OUR 3 MAIN AIMS
We take our aims very seriously at the Alloway Burns Club
To encourage the study of the Life and Works of Robert Burns and of Scottish Literature
To commemorate the significant dates associated with Robert Burns
To actively seek and encourage new members to join Alloway Burns Club
On 25 July 2020, Alloway Burns Club held it's first ever virtual event. Our usual activities were curtailed due to the Corona Virus situation but the resourcefulness of our Council and members shone through.
On the anniversary of Robert Burns death our Club tradition is for the Club President to lay a red rose in the window of Burns Cottage. This year was no exception and although there was a distinct lack of members in attendance Club President, Maureen Leitch, performed her duty admirably.
Following on from this we would normally head over to the Village Hall for 'Sangs and Clatter' and a buffet meal. This was impossible under the circumstances but many members filmed their recitations and songs at home and posted them online so that they could be trimmed and assembled later. In particular, it was a real joy to receive such great offerings from a number of our junior members.
A little bit of jiggery-pokery from our IT man and the video on the right was produced.
"What does Robert Burns mean to you?" ... Here is what some of our members said
He is a consistent feature in my consideration of Scots poetry and a reliable companion for judgement of old and and new poetry.
Burns is the best poet ever. He has had a remarkable impact on me both as a boy and as a man. I love his songs and poems. “Epistle To A Young Friend” particularly strikes a chord.
Reading his poetry and the story of his life fills me with emotion. What a man!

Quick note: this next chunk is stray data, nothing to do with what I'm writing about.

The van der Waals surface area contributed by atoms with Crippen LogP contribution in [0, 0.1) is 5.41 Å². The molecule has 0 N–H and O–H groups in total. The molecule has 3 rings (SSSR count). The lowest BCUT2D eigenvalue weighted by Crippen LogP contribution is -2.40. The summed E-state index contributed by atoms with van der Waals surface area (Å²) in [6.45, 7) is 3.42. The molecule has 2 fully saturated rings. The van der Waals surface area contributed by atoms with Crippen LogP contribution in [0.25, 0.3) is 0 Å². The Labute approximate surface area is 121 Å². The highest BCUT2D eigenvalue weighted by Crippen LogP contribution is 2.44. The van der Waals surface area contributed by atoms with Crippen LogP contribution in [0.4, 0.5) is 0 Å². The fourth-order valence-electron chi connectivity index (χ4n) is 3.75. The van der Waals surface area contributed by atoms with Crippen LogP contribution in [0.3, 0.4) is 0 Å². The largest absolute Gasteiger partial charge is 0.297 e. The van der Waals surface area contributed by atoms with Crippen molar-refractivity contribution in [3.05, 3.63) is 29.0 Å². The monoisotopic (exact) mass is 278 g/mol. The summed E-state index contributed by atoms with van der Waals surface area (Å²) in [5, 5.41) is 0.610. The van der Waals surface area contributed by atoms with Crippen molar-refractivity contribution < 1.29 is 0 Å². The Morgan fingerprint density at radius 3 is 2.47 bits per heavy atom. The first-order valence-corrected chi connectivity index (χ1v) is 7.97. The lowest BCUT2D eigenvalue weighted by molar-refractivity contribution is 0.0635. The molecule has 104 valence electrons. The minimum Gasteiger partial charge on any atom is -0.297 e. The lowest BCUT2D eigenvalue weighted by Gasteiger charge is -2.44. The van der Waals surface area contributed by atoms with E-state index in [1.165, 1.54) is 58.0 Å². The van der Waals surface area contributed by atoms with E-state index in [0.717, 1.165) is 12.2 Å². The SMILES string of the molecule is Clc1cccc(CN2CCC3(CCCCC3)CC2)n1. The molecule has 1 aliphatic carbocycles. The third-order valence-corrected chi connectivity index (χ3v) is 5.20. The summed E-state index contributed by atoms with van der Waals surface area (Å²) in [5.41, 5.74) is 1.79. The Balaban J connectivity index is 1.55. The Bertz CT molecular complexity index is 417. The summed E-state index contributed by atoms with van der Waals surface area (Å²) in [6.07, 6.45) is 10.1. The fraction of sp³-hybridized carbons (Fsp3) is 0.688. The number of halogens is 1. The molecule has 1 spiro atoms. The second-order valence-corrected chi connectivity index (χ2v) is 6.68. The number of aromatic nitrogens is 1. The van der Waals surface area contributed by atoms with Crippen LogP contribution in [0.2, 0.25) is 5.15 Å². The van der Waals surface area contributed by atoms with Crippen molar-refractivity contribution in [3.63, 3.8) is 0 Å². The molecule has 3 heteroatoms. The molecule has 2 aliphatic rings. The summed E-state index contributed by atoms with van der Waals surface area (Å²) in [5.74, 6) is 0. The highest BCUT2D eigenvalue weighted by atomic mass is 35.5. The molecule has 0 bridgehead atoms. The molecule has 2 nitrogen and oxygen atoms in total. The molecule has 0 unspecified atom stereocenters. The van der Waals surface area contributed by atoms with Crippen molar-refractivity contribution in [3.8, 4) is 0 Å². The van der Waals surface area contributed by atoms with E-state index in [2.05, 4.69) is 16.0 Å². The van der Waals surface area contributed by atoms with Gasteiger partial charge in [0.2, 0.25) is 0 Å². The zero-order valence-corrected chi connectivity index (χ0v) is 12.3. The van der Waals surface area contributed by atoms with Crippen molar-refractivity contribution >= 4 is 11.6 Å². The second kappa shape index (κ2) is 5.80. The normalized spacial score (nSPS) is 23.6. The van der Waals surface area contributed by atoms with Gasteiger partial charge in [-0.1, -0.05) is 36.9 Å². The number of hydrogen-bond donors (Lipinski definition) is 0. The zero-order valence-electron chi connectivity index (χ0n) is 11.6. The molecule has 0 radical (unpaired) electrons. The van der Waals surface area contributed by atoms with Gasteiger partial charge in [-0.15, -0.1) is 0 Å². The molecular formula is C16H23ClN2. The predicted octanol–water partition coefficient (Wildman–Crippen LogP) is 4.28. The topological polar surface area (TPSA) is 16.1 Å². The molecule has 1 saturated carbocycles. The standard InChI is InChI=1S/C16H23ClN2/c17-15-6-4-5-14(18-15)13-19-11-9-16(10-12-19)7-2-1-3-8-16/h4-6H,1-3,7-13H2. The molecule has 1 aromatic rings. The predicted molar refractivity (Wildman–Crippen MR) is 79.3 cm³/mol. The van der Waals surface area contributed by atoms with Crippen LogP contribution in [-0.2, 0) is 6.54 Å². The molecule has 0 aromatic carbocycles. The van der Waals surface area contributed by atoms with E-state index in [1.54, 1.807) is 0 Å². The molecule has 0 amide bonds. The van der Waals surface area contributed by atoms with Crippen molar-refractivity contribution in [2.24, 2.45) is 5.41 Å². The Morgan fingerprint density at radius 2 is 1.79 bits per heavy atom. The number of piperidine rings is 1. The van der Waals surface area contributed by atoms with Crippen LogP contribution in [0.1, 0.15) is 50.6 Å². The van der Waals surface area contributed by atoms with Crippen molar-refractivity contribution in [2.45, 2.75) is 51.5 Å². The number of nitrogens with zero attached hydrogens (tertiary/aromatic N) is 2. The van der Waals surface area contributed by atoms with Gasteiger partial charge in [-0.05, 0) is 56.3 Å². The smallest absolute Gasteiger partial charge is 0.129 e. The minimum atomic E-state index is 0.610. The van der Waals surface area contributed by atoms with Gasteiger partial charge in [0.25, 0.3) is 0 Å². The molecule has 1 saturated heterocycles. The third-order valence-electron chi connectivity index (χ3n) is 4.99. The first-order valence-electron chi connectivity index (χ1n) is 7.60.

I feel richer knowing Burns. I have a wealth of friends with a like interest. I know I am better off having gained some knowledge of the bard.
Friendship ‐ on your Burns’ journey, you will meet many interesting people and see Burns through their enthusiasm.
I was brought up with Robert Burns. I went to Alloway School and we had his songs and poems. He has been in my life for a very long time.
Burns means a lot to me personally as I enjoy singing songs like “Red, Red Rose”, “Corn Rigs”, “Ae Fond Kiss” and “The Star O’ Rabbie Burns”. I was fortunate enough to hear someone singing “Tam O’ Shanter” at Ayr Town Hall recently in “Robert Burns the Musical”. At school, at the age of ten, I recited “A Man’s A Man” and that inspired me to go on to other things.
He was a great man of the people and I love his observation of human nature. I also like the fact he was a local man loved by all nations.
Burns’ works come alive when spoken with true understanding and passion. Join some of our members as they share some of their particular favourites.
Holy Willie's PrayerStuart McKinlay
Oh, Whistle And I'll Come To You, My LadSophie Craig
Last May A Braw WooerAngie Leitch
Willie WastleCalum Hannah
Glenriddell's FoxBill Duncan
Willie Brew'd A Peck O' MautLuath
THE BARD'S TOP 10 WORKS (According to our member poll in 2016)
A comparison of Burns’ works is an impossible task but, we're sure you'll agree, we all have our own particular favourites.
We asked our members to let us know their top 3 of Burns’ works in order of personal preference.
We awarded 3 points for their first choice, 2 points for their second and 1 point for their final choice. The results were collated and added together to produce our list.
ABOUT TAM O' SHANTER
It is really not surprising that “Tam O’ Shanter” was chosen as Alloway Burns Club’s favourite piece of the Bard’s writing as it is in many respects Alloway’s “own poem”. Most of the action, after Tam leaves the hostelry in Ayr is set in the village and many of the locations mentioned in the poem can still be visited particularly the Auld Kirk and the Brig O’ Doon.
“When glimering thro’ the groaning trees
Kirk-Alloway seem’d in a bleeze,”
A diligent investigator will also find the location of Mungo’s Well (marked with a sign erected by the Club on the cycle path to Doonfoot) and the Cairn.
“And thro’ the whins, and by the cairn,
Where hunters fand the murder’d bairn;
And near the thorn, aboon the well,
Where Mungo’s mither hang’d hersel.”
Many street names in Alloway are taken from the poem and the wind vanes along the Poet’s Path depict the main events in the poem. However the influence of this poem goes further. Players in our local football team, Ayr United, are known as the “Honest Men” from the line;
“Auld Ayr, whom ne’er a town surpasses
For honest men and bonie lasses.”
So, for these reasons, it shouldn’t come as too much of a surprise that “Tam O’ Shanter” was voted our number 1.
Let us know what your number 1 would have been, and why?
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